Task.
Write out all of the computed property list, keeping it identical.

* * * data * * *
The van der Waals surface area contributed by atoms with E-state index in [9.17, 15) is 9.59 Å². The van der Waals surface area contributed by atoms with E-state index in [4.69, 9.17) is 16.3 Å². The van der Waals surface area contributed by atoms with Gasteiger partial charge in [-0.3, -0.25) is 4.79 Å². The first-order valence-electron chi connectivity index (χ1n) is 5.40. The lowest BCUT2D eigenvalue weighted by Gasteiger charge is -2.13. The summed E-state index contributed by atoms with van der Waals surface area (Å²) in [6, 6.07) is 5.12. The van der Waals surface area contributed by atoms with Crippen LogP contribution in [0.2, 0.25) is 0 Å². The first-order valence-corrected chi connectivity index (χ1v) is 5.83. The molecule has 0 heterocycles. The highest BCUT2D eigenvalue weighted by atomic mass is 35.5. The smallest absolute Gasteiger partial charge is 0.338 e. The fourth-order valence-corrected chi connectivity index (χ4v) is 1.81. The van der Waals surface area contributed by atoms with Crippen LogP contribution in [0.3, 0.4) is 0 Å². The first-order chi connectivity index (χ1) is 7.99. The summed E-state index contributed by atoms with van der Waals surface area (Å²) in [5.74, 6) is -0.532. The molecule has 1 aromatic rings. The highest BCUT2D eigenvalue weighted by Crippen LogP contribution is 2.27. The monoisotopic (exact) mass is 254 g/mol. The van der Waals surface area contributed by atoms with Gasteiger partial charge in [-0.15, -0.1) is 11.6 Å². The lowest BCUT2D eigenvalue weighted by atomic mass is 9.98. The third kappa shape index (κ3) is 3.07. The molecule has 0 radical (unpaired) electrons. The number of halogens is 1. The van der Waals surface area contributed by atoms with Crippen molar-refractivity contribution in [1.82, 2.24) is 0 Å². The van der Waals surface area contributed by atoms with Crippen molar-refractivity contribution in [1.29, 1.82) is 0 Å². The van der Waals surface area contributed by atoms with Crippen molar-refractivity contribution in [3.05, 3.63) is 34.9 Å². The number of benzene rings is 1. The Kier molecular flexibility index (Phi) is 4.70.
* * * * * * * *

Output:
The van der Waals surface area contributed by atoms with E-state index in [9.17, 15) is 9.59 Å². The van der Waals surface area contributed by atoms with E-state index in [4.69, 9.17) is 16.3 Å². The van der Waals surface area contributed by atoms with Gasteiger partial charge in [-0.3, -0.25) is 4.79 Å². The first-order valence-electron chi connectivity index (χ1n) is 5.40. The lowest BCUT2D eigenvalue weighted by Gasteiger charge is -2.13. The summed E-state index contributed by atoms with van der Waals surface area (Å²) in [6, 6.07) is 5.12. The van der Waals surface area contributed by atoms with Crippen LogP contribution in [0.2, 0.25) is 0 Å². The first-order valence-corrected chi connectivity index (χ1v) is 5.83. The molecule has 0 heterocycles. The highest BCUT2D eigenvalue weighted by atomic mass is 35.5. The smallest absolute Gasteiger partial charge is 0.338 e. The fourth-order valence-corrected chi connectivity index (χ4v) is 1.81. The van der Waals surface area contributed by atoms with Crippen LogP contribution in [0.3, 0.4) is 0 Å². The first-order chi connectivity index (χ1) is 7.99. The summed E-state index contributed by atoms with van der Waals surface area (Å²) in [5.74, 6) is -0.532. The molecule has 1 aromatic rings. The highest BCUT2D eigenvalue weighted by Crippen LogP contribution is 2.27. The monoisotopic (exact) mass is 254 g/mol. The van der Waals surface area contributed by atoms with Gasteiger partial charge in [-0.15, -0.1) is 11.6 Å². The lowest BCUT2D eigenvalue weighted by atomic mass is 9.98. The third kappa shape index (κ3) is 3.07. The molecule has 0 radical (unpaired) electrons. The number of halogens is 1. The van der Waals surface area contributed by atoms with Crippen molar-refractivity contribution in [1.82, 2.24) is 0 Å². The van der Waals surface area contributed by atoms with Crippen molar-refractivity contribution in [1.29, 1.82) is 0 Å². The van der Waals surface area contributed by atoms with Crippen molar-refractivity contribution in [3.05, 3.63) is 34.9 Å². The number of benzene rings is 1. The Kier molecular flexibility index (Phi) is 4.70.